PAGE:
PC makers to adopt cheaper DRAM-less SSDs. Here’s why you should care

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Samsung 980 SSD

(Image credit: Samsung)

Sold state drives that lack onboard DRAM to help with caching and other housekeeping chores are about to become even more commonplace, as PC makers “increasingly adopt” the cheaper storage in light of rising DRAM costs. In theory, this means PC makers will not have to skimp on storage or charge a premium for higher storage capacities, though there are caveats. One of them is performance.

One of the tasks of a DRAM buffer is to keep a map of stored data on an SSD. This can help the operating system and apps more quickly pinpoint where specific bits are located. DRAM also helps with write performance. All other things being equal, an SSD with DRAM is going to be faster than an SSD without DRAM in certain situations.

Citing unnamed industry sources, the folks at Digitimes say OEMs plan to stuff their entry-level and midrange laptops and desktops with DRAM-less SSDs. DRAM supply is tight, so I imagine going this route ensures they can continue to offer the same capacities as we have grown accustomed to—seeing a 512GB SSD in an affordable laptop or desktop is no longer rare these days.

The apparent rumblings coincide with a TrendForce report saying PC DRAM contract prices are about to see a “remarkable” price increase next month. Contract pricing already jumped by as much as 8 percent this quarter, and next quarter (which starts in April), various types of DRAM will go up “more significantly,” to the tune of 13-18 percent.

“At the moment, the DRAM market has formally entered a new cycle of rising prices, and 2Q21 will see larger QoQ price increases compared with 1Q21,” TrendForce says.

On the plus side, even a DRAM-less SSD can be relatively fast. Take for example Samsung’s new 980 SSD (non-Pro model). We reviewed the 1TB model and while there was nothing to really get excited about in comparison to faster PCIe 4.0 models we’ve tested, and even some PCIe 3.0 drives, we found the performance to be perfectly acceptable for what it is—a PCIe 3.0 SSD without any DRAM.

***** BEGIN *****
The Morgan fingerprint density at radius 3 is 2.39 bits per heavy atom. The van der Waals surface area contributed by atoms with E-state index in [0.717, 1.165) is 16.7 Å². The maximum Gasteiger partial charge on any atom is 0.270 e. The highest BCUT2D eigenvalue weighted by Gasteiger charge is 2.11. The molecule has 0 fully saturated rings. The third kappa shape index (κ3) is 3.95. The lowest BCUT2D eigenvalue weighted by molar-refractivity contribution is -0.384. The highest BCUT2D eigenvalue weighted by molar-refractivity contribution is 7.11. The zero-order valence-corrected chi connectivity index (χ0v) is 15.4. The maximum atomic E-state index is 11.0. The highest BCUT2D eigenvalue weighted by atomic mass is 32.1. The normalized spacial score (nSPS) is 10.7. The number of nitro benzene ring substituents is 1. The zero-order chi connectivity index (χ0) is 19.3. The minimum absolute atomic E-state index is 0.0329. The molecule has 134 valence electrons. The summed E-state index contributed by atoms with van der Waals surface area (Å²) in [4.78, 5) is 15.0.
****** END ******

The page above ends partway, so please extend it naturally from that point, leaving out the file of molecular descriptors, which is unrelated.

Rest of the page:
In our testing, we saw sequential writes hit 2,640MB/s in ATTO and 2,553MB/s in AS SSD. There are certainly faster PCIe 3.0 drives out there, but consider that even the best 2.5-inch SATA SSDs will top out at around 550-580MB/s. Viewed from that perspective, the 980 is a peppy drive.

Not all SSDs are created equal, of course, so we’ll have to wait and see what specific DRAM-less drives PC makers employ. In addition, drive makers have touted advances in DRAM-less SSDs. As explained by Western Digital (PDF), this “allows SSDs to utilize some of the DRAM attached to the host, or central processing unit (CPU), through the PCIe connection” rather than requiring onboard DRAM.

WD conducted a study to see if users could discern a difference between SSDs with and without DRAM, in day-to-day activities.

“While their behavior on the computer varied, the results were consistent—there was no noticeable change in performance,” WD concluded.

Obviously WD has a vested interest in the reported outcome, but outside of tasks that rely on exceptional write performance, we would expect there to be little discernible difference.

Paul has been playing PC games and raking his knuckles on computer hardware since the Commodore 64. He does not have any tattoos, but thinks it would be cool to get one that reads LOAD”*”,8,1. In his off time, he rides motorcycles and wrestles alligators (only one of those is true).

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